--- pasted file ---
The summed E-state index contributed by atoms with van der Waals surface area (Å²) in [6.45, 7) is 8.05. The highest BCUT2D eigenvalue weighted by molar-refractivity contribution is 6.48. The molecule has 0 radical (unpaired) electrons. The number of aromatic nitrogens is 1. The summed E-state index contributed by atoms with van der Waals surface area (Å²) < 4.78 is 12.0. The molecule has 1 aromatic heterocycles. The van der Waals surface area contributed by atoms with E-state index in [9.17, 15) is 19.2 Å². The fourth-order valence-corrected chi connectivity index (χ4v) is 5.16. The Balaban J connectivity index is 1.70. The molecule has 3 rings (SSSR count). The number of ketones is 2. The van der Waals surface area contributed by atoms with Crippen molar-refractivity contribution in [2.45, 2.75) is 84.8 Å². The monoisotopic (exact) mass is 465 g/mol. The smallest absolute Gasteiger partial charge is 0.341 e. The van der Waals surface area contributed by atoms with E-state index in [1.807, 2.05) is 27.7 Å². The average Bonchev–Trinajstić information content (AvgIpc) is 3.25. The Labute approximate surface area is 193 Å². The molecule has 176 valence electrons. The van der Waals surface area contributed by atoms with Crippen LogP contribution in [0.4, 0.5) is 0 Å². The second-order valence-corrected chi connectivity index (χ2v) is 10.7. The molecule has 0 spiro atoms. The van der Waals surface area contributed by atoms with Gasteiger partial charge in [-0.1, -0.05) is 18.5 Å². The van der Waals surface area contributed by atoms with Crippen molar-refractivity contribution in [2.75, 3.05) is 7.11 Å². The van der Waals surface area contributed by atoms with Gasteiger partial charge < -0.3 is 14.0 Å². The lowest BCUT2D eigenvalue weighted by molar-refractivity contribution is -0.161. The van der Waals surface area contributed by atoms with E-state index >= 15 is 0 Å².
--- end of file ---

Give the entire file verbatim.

The summed E-state index contributed by atoms with van der Waals surface area (Å²) in [6.45, 7) is 8.05. The highest BCUT2D eigenvalue weighted by molar-refractivity contribution is 6.48. The molecule has 0 radical (unpaired) electrons. The number of aromatic nitrogens is 1. The summed E-state index contributed by atoms with van der Waals surface area (Å²) < 4.78 is 12.0. The molecule has 1 aromatic heterocycles. The van der Waals surface area contributed by atoms with E-state index in [9.17, 15) is 19.2 Å². The fourth-order valence-corrected chi connectivity index (χ4v) is 5.16. The Balaban J connectivity index is 1.70. The molecule has 3 rings (SSSR count). The number of ketones is 2. The van der Waals surface area contributed by atoms with Crippen molar-refractivity contribution in [2.45, 2.75) is 84.8 Å². The monoisotopic (exact) mass is 465 g/mol. The smallest absolute Gasteiger partial charge is 0.341 e. The van der Waals surface area contributed by atoms with E-state index in [1.807, 2.05) is 27.7 Å². The average Bonchev–Trinajstić information content (AvgIpc) is 3.25. The Labute approximate surface area is 193 Å². The molecule has 176 valence electrons. The van der Waals surface area contributed by atoms with Crippen LogP contribution in [0.4, 0.5) is 0 Å². The second-order valence-corrected chi connectivity index (χ2v) is 10.7. The molecule has 0 spiro atoms. The van der Waals surface area contributed by atoms with Gasteiger partial charge in [-0.1, -0.05) is 18.5 Å². The van der Waals surface area contributed by atoms with Crippen molar-refractivity contribution in [2.75, 3.05) is 7.11 Å². The van der Waals surface area contributed by atoms with Gasteiger partial charge < -0.3 is 14.0 Å². The lowest BCUT2D eigenvalue weighted by molar-refractivity contribution is -0.161. The van der Waals surface area contributed by atoms with E-state index >= 15 is 0 Å².